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There has long been a need for an instrumental method of measuring visibility conditions in the vicinity of lookout stations in order that forest administrators might know when the number of lookouts on duty should be increased and when this detection force might safely be reduced. Ocular estimates of visibility are inaccurate. An instrument known as a haze meter has recently been devised for use by lookouts to provide accurate information on visibility conditions. This instrument indicates in miles the maximum distance at which a standard size of fire can be detected under the conditions prevailing at the time of measurement.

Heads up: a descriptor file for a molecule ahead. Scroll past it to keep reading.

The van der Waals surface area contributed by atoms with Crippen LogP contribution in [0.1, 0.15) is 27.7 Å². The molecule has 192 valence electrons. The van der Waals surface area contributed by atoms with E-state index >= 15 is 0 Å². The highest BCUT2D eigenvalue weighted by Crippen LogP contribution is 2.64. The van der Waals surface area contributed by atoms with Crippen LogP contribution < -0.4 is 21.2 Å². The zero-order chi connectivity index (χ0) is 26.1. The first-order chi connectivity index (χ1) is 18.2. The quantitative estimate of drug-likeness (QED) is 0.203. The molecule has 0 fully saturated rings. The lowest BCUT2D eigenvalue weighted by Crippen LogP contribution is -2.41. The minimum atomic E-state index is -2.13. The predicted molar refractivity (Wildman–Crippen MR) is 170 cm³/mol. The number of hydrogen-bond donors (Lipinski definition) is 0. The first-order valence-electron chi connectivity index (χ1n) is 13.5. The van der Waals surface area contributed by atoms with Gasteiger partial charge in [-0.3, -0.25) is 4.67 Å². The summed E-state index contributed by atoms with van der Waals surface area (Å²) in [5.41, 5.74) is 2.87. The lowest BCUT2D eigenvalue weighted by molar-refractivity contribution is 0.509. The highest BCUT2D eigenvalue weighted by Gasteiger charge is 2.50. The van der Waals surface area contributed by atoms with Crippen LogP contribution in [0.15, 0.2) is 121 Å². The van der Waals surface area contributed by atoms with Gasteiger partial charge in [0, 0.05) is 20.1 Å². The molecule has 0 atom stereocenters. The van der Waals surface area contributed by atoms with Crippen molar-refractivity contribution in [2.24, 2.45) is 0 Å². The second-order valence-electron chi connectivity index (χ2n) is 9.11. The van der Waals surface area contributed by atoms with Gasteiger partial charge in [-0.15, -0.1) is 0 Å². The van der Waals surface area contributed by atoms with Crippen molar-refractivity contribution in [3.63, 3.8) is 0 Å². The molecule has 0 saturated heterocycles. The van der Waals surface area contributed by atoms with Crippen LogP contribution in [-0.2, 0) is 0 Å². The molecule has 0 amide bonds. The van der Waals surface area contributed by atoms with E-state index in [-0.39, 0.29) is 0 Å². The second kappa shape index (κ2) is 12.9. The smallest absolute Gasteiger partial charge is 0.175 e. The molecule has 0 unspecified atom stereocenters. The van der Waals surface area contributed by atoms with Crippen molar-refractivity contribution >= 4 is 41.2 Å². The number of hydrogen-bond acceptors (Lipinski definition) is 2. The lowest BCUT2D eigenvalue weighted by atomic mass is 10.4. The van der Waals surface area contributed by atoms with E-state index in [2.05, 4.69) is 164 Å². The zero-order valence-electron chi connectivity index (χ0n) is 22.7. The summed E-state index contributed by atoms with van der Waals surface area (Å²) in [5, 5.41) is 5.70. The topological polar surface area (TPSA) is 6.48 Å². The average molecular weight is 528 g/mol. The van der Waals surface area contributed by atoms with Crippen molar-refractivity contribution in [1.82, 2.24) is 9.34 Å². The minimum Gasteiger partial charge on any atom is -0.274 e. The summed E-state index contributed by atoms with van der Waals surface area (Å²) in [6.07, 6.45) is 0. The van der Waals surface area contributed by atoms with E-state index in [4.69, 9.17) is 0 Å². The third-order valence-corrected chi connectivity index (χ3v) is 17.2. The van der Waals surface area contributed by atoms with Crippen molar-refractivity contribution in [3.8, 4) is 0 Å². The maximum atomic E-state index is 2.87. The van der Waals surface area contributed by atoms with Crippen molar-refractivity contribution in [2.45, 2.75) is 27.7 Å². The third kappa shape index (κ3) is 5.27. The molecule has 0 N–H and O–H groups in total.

Document Type: Journal Article
Pacific Northwest Forest Experiment Station
Publication date: April 1, 1935
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The Journal of Forestry is the most widely circulated scholarly forestry journal in the world. In print since 1902, the Journal has received several national awards for excellence. The mission of the Journal of Forestry is to advance the profession of forestry by keeping forest management professionals informed about significant developments and ideas in the many facets of forestry: economics, education and communication, entomology and pathology, fire, forest ecology, geospatial technologies, history, international forestry, measurements, policy, recreation, silviculture, social sciences, soils and hydrology, urban and community forestry, utilization and engineering, and wildlife management. The Journal is published bimonthly: January, March, May, July, September, and November.